16

I am a long-term pdflatex user. Once in a while I want to give lualatex a try (e.g., to try the recent TikZ graph layout engine). A couple of good answers here at tex.se describe what to do in that case. For instance, the answer to How is a TeX document written when using LuaLaTeX? gives the following recipe (itself cited from Manuel Pé­gourié-Gon­nard’s Guide to LuaLaTeX):

  1. Don’t load inputenc; just encode your source in UTF-8.
  2. Don’t load fontenc or textcomp; load fontspec.
  3. babel works with LuaLaTeX but you can load polyglossia instead.
  4. Don’t use any package that changes the fonts; use fontspec commands instead.

I found all of that easy to follow advice, with the exception of point 4. The fontspec documentation is quite intimidating and gives no hint how to translate existing font setups to fontspec. For instance, last time I tried to switch I had the following font setup in my preamble:

\usepackage{lmodern}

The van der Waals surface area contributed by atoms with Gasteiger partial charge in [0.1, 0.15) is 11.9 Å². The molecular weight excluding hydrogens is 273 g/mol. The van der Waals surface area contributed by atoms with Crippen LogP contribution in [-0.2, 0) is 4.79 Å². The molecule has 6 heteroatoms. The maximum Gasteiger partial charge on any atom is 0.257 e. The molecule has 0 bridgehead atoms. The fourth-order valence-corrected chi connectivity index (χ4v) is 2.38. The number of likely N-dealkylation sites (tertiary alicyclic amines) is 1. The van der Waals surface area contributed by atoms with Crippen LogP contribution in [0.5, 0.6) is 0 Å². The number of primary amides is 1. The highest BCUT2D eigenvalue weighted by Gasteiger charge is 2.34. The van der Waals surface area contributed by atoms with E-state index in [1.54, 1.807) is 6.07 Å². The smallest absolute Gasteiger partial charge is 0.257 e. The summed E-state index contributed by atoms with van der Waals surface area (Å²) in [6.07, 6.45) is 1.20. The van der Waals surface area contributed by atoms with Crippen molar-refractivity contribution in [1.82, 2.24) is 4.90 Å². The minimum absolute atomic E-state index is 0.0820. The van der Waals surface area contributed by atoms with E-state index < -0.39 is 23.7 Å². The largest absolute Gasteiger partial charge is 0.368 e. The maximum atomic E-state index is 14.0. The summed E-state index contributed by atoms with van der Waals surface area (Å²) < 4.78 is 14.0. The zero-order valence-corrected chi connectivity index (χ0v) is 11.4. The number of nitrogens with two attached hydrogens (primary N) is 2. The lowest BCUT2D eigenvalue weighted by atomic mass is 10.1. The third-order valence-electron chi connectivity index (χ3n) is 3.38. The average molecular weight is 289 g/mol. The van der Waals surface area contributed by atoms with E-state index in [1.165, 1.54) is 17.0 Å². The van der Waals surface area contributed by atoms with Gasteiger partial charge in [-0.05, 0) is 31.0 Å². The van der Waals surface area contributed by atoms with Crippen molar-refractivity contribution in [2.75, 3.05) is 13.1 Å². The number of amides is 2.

\renewcommand{\sfdefault}{cmbr}
\usepackage{charter}
\usepackage[scaled=0.85]{beramono}

This is just an example, I typically pick my font setups from the LaTeX font catalogue, additionally load microtype, and that's it. Most font packages have reasonable setups with respect to all the fine details so the results are good enough for me.

However, with fontspec, I have the feeling I have to become a real font expert. In most cases I already failed to figure the font names to use, not speaking about all the other details.

So are there any translation tables for existing font packages?

Is there a technical reason that font packages not support lualatex out of the box, so one does not have to deal with intimidating fontspec commands?